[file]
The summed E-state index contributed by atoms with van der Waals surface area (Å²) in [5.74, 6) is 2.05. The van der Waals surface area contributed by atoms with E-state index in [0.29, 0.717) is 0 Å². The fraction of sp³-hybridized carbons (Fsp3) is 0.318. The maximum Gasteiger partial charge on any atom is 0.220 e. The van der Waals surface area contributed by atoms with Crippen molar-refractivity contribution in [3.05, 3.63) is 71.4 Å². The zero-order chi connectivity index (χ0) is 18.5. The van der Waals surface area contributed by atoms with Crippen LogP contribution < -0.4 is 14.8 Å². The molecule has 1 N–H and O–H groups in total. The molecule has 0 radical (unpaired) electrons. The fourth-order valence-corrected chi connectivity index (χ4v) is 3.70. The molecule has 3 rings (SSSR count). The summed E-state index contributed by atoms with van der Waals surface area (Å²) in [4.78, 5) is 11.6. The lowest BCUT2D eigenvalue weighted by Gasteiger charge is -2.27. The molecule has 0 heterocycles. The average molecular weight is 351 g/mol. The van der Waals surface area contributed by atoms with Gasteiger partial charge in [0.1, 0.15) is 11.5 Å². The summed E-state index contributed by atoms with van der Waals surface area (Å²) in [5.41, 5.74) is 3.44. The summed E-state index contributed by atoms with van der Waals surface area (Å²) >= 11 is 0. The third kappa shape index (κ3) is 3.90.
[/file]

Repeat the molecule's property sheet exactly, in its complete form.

The summed E-state index contributed by atoms with van der Waals surface area (Å²) in [5.74, 6) is 2.05. The van der Waals surface area contributed by atoms with E-state index in [0.29, 0.717) is 0 Å². The fraction of sp³-hybridized carbons (Fsp3) is 0.318. The maximum Gasteiger partial charge on any atom is 0.220 e. The van der Waals surface area contributed by atoms with Crippen molar-refractivity contribution in [3.05, 3.63) is 71.4 Å². The zero-order chi connectivity index (χ0) is 18.5. The van der Waals surface area contributed by atoms with Crippen LogP contribution < -0.4 is 14.8 Å². The molecule has 1 N–H and O–H groups in total. The molecule has 0 radical (unpaired) electrons. The fourth-order valence-corrected chi connectivity index (χ4v) is 3.70. The molecule has 3 rings (SSSR count). The summed E-state index contributed by atoms with van der Waals surface area (Å²) in [4.78, 5) is 11.6. The lowest BCUT2D eigenvalue weighted by Gasteiger charge is -2.27. The molecule has 0 heterocycles. The average molecular weight is 351 g/mol. The van der Waals surface area contributed by atoms with Gasteiger partial charge in [0.1, 0.15) is 11.5 Å². The summed E-state index contributed by atoms with van der Waals surface area (Å²) in [5.41, 5.74) is 3.44. The summed E-state index contributed by atoms with van der Waals surface area (Å²) >= 11 is 0. The third kappa shape index (κ3) is 3.90.